Health spending growth in 2012 low for fourth consecutive year

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The modest acceleration of Medicaid spending growth coupled with a slight slowdown in Medicare and private health insurance spending growth generated the fourth consecutive year of low overall health spending growth in 2012, according to an article published in the January 2014 issue of Health Affairs.

In 2012, total U.S. health care spending increased by 3.7 percent to $2.8 trillion, perpetuating relatively stable growth in national health spending since 2009.

“The relative stability since 2009 primarily reflects the lagged impacts of the recent severe economic recession," wrote the article’s lead author, Anne B. Martin, an economist in the Centers for Medicare and Medicaid Services’ Office of the Actuary in Baltimore, and colleagues. 

While national health expenditures increased from 3.6 percent in 2011 to 3.7 percent in 2012, 85 percent of overall national health spending was attributed to personal health care spending (which experienced a 3.9 percent increase in 2012). This rise in personal health care spending was due to hospital services spending, which increased 4.9 percent in 2012 from 3.5 percent in 2011. Physician and clinical services spending increased 4.6 percent in 2012 and was the second biggest contributor to the increased spending growth in personal health care.

Though increased growth was seen for spending in hospital care and physician and clinical services, there was slower growth in spending for prescription drugs and nursing home care. Prescription drug spending increased at a rate of 0.4 percent in 2012, which had experienced a 2.5 percent growth the previous year. Nursing care spending growth went from 4.3 percent in 2011 to 1.6 percent in 2012 as Medicare lowered payments for skilled nursing homes in adjustment for a large increase in payments that occurred the prior year.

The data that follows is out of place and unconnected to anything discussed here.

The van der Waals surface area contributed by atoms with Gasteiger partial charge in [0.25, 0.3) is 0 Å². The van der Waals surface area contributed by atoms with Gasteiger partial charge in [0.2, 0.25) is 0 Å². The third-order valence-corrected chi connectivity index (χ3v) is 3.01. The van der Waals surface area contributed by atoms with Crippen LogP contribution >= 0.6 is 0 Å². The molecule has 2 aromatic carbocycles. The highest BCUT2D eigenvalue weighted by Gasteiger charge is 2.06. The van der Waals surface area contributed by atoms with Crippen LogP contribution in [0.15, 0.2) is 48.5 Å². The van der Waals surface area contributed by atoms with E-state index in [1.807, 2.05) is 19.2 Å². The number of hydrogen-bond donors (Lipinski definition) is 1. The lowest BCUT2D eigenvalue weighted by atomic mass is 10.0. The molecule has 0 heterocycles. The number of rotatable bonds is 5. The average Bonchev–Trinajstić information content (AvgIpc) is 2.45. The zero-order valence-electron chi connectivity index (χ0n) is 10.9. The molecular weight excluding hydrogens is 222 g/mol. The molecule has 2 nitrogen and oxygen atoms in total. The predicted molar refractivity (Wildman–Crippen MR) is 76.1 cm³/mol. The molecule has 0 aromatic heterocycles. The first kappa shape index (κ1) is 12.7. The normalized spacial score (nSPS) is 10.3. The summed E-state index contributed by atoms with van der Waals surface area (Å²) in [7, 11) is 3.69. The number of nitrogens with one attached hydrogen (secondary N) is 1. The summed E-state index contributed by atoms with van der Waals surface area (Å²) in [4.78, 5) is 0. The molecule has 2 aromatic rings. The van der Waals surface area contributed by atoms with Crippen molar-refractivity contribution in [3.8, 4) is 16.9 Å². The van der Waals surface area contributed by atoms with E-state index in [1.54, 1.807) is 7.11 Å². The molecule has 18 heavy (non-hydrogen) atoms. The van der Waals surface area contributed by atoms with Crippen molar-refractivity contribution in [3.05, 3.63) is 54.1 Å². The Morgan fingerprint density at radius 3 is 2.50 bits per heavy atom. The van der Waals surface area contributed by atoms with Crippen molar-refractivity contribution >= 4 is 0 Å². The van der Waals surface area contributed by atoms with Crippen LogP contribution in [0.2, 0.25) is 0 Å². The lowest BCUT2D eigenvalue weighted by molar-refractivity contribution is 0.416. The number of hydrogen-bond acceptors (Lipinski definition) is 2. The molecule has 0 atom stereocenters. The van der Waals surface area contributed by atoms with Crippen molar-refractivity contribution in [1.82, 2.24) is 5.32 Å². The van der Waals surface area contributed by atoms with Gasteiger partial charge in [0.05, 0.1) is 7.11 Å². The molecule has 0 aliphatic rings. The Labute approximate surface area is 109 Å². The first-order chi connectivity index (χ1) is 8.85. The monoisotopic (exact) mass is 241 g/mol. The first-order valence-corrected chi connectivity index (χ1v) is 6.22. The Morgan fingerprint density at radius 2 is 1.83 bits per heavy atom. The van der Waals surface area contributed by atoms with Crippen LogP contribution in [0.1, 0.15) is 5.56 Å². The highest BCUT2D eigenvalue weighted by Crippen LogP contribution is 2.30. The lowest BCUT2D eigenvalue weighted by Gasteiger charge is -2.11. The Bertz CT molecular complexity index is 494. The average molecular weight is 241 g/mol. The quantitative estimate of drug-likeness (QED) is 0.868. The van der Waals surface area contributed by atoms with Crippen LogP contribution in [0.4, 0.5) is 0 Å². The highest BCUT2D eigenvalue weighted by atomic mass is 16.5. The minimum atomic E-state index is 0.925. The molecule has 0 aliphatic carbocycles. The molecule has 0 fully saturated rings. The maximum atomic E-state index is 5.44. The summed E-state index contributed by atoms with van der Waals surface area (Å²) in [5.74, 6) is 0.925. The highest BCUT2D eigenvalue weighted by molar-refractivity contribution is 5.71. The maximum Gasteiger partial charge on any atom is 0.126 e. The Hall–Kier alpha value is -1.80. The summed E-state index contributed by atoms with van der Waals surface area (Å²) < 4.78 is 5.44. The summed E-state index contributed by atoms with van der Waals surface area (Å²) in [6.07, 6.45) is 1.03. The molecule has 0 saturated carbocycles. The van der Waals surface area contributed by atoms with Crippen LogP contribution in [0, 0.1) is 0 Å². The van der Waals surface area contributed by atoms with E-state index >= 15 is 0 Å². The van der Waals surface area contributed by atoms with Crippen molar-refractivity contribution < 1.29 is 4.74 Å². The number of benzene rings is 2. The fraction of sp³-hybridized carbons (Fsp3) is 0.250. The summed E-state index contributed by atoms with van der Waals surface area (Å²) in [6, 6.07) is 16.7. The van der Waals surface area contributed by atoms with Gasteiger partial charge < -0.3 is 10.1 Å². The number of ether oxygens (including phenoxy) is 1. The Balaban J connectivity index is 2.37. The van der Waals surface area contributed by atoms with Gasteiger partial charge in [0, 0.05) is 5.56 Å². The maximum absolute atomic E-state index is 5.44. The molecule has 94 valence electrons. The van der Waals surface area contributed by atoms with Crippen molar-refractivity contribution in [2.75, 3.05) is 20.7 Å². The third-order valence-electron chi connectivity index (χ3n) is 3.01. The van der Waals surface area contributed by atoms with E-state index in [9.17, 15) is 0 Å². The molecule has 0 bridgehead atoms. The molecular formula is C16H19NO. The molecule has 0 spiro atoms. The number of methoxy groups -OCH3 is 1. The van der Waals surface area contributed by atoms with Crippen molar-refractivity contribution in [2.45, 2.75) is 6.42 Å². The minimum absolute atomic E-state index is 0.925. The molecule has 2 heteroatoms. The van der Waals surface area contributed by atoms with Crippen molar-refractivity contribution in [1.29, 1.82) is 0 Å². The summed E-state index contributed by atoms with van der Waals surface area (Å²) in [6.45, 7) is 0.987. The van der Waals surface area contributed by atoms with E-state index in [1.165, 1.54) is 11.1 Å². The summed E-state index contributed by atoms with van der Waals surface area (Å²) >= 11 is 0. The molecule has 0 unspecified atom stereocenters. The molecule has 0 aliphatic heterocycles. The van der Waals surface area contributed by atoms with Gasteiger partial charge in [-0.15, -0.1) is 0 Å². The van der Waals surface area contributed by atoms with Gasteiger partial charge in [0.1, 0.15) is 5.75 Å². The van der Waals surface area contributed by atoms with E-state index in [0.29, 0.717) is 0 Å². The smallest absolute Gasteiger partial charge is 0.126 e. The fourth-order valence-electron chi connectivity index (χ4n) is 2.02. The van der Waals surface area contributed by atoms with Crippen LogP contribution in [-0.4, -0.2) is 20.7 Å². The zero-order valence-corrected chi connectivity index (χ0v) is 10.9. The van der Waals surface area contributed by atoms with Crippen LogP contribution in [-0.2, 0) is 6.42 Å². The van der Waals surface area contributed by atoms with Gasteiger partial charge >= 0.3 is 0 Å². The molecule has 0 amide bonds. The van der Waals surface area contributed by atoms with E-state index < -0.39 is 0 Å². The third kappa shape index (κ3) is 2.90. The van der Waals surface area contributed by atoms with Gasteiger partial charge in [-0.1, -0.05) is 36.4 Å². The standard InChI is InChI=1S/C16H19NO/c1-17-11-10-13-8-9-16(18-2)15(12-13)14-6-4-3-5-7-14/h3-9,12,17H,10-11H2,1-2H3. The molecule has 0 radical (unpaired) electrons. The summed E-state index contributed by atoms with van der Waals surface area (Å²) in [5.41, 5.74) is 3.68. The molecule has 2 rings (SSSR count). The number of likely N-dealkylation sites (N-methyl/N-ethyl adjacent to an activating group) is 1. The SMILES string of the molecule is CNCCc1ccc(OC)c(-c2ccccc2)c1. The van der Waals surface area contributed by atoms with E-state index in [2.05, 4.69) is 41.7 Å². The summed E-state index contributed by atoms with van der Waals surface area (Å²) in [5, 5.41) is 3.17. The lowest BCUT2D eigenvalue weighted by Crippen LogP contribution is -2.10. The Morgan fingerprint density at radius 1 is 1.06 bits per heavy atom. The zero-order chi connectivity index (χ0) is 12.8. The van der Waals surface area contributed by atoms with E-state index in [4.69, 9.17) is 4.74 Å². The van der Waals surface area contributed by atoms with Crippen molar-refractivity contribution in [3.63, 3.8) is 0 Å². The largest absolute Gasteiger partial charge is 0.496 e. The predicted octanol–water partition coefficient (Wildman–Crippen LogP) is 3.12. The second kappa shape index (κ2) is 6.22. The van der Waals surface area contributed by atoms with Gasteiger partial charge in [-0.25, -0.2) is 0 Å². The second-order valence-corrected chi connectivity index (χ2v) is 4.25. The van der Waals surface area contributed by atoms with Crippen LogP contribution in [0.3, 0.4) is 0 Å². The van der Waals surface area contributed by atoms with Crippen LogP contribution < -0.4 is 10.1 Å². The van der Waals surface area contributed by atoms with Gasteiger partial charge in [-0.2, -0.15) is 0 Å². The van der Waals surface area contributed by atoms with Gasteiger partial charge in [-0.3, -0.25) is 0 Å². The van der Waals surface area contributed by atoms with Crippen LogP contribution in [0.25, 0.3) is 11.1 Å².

Among health care payers in 2012, faster growth in Medicaid and out-of-pocket spending occurred while private health insurance and Medicare spending experienced slightly slower growth. Medicaid spending growth increased from 2.4 percent to 3.3 percent within the year. Conversely, Medicare spending growth slowed from 5.0 percent to 4.8 percent.

Martin and colleagues identified five broad factors behind national health spending growth: economywide inflation, medical-specific inflation, population change, shifts in the age and sex mix of a population, and other nonprice factors. Though the per capita spending growth maintained stability in 2012, the factors contributing to that growth were more dynamic. Medical price growth slowed down to 1.7 percent in 2012 and was attributed to over half of the 3.0 percent increase in per capita health spending.

Twenty percent of national health spending in 2012 was comprised of Medicare expenditures, amounting to $572.5 billion. Medicare enrollment rose to 4.1 percent in 2012 for all beneficiaries, becoming the largest one-year increase in enrollment in 39 years. In 2012, Medicaid spending by both federal and state governments reached $421.2 billion, which accounted for 15 percent of total national health expenditures. Medicaid spending increased by 3.3 percent in 2012 due to slower enrollment growth and efforts by the states to control costs after the expiration of enhanced federal matching rates.

As the economy continued to improve in 2012, GDP grew faster than health care spending which lead to a slight fall in the health spending share of the economy. This reality, in combination with the mixed spending trends of Medicare and Medicaid, lead to the continuation of a low growth in healthcare spending. This pattern has been noted in historical experience, yet many are questioning if a more fundamental change is on the horizon for the health sector. The authors wrote, “From our perspective, more historical evidence is needed before concluding that we have observed a structural break in the historical relationship between the health sector and the overall economy.”